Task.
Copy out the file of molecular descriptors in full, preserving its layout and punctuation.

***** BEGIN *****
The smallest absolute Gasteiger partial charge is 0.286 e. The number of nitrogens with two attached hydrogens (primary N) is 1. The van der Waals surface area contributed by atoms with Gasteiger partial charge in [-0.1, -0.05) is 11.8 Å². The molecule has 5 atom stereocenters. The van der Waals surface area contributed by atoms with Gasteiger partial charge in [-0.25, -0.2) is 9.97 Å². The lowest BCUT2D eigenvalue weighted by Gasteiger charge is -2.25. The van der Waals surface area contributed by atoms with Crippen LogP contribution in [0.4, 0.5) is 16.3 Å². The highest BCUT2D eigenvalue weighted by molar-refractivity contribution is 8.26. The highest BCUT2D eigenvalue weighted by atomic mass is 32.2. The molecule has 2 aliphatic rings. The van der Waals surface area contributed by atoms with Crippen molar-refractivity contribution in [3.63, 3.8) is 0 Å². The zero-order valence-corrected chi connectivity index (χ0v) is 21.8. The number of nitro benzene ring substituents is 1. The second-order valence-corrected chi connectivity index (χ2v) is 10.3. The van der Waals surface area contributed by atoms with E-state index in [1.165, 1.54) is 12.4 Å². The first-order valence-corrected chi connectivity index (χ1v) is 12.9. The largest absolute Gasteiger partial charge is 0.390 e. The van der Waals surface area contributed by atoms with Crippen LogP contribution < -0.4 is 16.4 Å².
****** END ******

The smallest absolute Gasteiger partial charge is 0.286 e. The number of nitrogens with two attached hydrogens (primary N) is 1. The van der Waals surface area contributed by atoms with Gasteiger partial charge in [-0.1, -0.05) is 11.8 Å². The molecule has 5 atom stereocenters. The van der Waals surface area contributed by atoms with Gasteiger partial charge in [-0.25, -0.2) is 9.97 Å². The lowest BCUT2D eigenvalue weighted by Gasteiger charge is -2.25. The van der Waals surface area contributed by atoms with Crippen LogP contribution in [0.4, 0.5) is 16.3 Å². The highest BCUT2D eigenvalue weighted by molar-refractivity contribution is 8.26. The highest BCUT2D eigenvalue weighted by atomic mass is 32.2. The molecule has 2 aliphatic rings. The van der Waals surface area contributed by atoms with Crippen molar-refractivity contribution in [3.63, 3.8) is 0 Å². The zero-order valence-corrected chi connectivity index (χ0v) is 21.8. The number of nitro benzene ring substituents is 1. The second-order valence-corrected chi connectivity index (χ2v) is 10.3. The van der Waals surface area contributed by atoms with E-state index in [1.165, 1.54) is 12.4 Å². The first-order valence-corrected chi connectivity index (χ1v) is 12.9. The largest absolute Gasteiger partial charge is 0.390 e. The van der Waals surface area contributed by atoms with Crippen LogP contribution < -0.4 is 16.4 Å².